Contemporary computers are formal machines designed to provide a syntactical specification for a set of formal symbols, the rule-governed means to manipulate these symbols, and the physical means to express these symbols using arbitrarily distinct formal systems.

The information stored on a computer is stored in a symbolic form, and numbers are just one possible way to represent these symbols. A loose analogy can be drawn with natural languages: when we have something in mind that we would like to express, we may write it down on paper so that it is expressed as chemical pigments and light waves, or we may speak it aloud so that it is expressed as air molecules and sound waves. If we say something aloud, it would not be correct to assume that the spoken expression is more or less fundamental than its written equivalent; if we want to understand natural language communication, it would not be correct to privilege the spoken word over the written word, or to focus strictly on how words exist in minds before they are communicated to others.

When we talk about information stored in a computer, we frequently talk about binary code being composed of 1′s and 0′s; the fact that we use the Arabic numerals “1″ and “0″ to represent this code is simply a matter of convention. TRUE and FALSE or ON and OFF work just as well as 1 and 0; the convention we use has little effect on how the stored information is structured so long as the convention allows exactly two states in binary opposition.

It is certainly possible to treat all the 1′s and 0′s involved in storing a software application on a computer (along with all the plain-language text unique to that software application, such as online documentation) as a single integer, represented by a very large base-2 number. However, the same 1′s and 0′s can also be viewed equivalently as instructing the computer hardware to move bits of information from one place to another; or, those 1′s and 0′s can be viewed as truth-value assertions in a long expression of Boolean logic.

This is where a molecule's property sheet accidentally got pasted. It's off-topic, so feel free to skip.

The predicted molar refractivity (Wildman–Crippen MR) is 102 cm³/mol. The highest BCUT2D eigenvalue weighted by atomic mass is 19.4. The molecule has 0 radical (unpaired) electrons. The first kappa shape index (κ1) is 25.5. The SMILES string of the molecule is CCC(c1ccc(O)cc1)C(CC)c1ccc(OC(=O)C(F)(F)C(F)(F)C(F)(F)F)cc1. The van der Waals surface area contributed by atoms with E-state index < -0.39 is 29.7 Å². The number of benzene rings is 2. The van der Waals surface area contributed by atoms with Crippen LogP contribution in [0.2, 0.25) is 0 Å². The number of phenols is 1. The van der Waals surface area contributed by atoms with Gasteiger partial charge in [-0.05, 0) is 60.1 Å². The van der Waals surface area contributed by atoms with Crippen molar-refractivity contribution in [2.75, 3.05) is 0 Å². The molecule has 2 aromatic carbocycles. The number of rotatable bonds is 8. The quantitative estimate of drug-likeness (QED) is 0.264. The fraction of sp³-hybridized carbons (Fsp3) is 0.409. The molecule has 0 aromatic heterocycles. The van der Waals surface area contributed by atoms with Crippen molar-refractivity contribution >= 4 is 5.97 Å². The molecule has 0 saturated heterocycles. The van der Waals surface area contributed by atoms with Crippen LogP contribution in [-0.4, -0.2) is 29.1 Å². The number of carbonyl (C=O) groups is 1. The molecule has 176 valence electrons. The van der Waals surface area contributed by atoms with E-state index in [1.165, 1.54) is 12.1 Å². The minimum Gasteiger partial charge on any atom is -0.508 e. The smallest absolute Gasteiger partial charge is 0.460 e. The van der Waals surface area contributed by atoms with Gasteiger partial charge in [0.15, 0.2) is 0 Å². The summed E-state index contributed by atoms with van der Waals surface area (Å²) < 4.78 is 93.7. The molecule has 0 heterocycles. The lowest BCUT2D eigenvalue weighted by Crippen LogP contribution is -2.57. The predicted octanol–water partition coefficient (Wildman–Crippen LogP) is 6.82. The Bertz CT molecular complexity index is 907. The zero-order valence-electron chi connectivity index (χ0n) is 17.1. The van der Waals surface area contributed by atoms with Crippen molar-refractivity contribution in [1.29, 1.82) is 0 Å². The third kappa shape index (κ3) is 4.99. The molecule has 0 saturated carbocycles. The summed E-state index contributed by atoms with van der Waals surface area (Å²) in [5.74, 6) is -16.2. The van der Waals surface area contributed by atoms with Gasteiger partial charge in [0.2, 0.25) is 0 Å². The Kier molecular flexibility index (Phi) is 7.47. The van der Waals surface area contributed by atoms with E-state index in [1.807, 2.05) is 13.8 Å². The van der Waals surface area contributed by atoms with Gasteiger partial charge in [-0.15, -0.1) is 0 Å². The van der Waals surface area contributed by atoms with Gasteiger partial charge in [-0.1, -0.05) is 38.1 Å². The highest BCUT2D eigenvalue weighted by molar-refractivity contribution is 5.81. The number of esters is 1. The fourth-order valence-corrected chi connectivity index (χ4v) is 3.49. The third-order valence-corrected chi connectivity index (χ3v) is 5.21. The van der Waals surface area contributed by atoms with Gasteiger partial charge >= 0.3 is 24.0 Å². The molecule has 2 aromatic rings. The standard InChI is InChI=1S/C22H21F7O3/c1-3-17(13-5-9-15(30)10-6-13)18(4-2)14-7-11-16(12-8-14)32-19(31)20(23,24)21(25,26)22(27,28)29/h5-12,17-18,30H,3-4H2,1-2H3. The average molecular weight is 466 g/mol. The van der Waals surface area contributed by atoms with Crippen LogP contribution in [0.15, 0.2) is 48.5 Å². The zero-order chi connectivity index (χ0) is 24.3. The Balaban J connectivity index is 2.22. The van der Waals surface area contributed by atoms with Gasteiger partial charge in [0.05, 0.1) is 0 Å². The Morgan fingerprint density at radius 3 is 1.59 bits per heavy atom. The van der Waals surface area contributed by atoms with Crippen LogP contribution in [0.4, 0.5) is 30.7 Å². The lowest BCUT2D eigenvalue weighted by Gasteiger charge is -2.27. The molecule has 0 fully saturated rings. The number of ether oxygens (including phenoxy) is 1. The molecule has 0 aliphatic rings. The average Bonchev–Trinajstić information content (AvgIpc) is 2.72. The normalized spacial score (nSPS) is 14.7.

In his essay, “The Practical Logic of Computer Work,” Philip E. Agre asserts that:

“The design of a computer begins with formalization — an intensive and highly skilled type of work on language. A computer is, in an important sense, a machine that we build so that we can talk about it; it is successful if its operation can be narrated using a certain vocabulary. As the machine is set to running, we too easily overlook the complicated reflexive relationship between the designer and user on which the narratibility of the machine’s operation depends. The corpus of language that was transformed in producing the machine, like any discourse or text, is necessarily embedded in an institutional and historical context, and the machine itself must therefore be understood as being, in some sense, a text.”

To describe a computer program as a long expression in Boolean logic shouldn’t be counter-intuitive: computer programs are, after all, written in artifical “programming languages.”

This means that computers are just as much logic machines as they are arithmetic machines. That the information computers store can be represented numerically is very much incidental to how the stored information is structured, and is neither a fundamental nor an axiomatic observation about how computers behave.

Why we so often talk about computers as though they are arithmetic machines (or fancy calculators) is in large part a matter of what sorts of patterns we are culturally taught to be sensitive to. A modern city-dweller well-acquainted with the cycles of the business day and traffic laws might easily see patterns in a contemporary cityscape which a farmer from 1800 might have to struggle to perceive. We are taught a good deal of arithmetic in public schools, but very little formal logic; we are furthermore taught science in the tradition of a Platonic-Pythagorean conception of nature, which holds abstract constructs to be the most fundamental description of the world. Since we know science gave us computers, why wouldn’t arithmetic therefore appear to be essential to the most fundamental description of what computers do?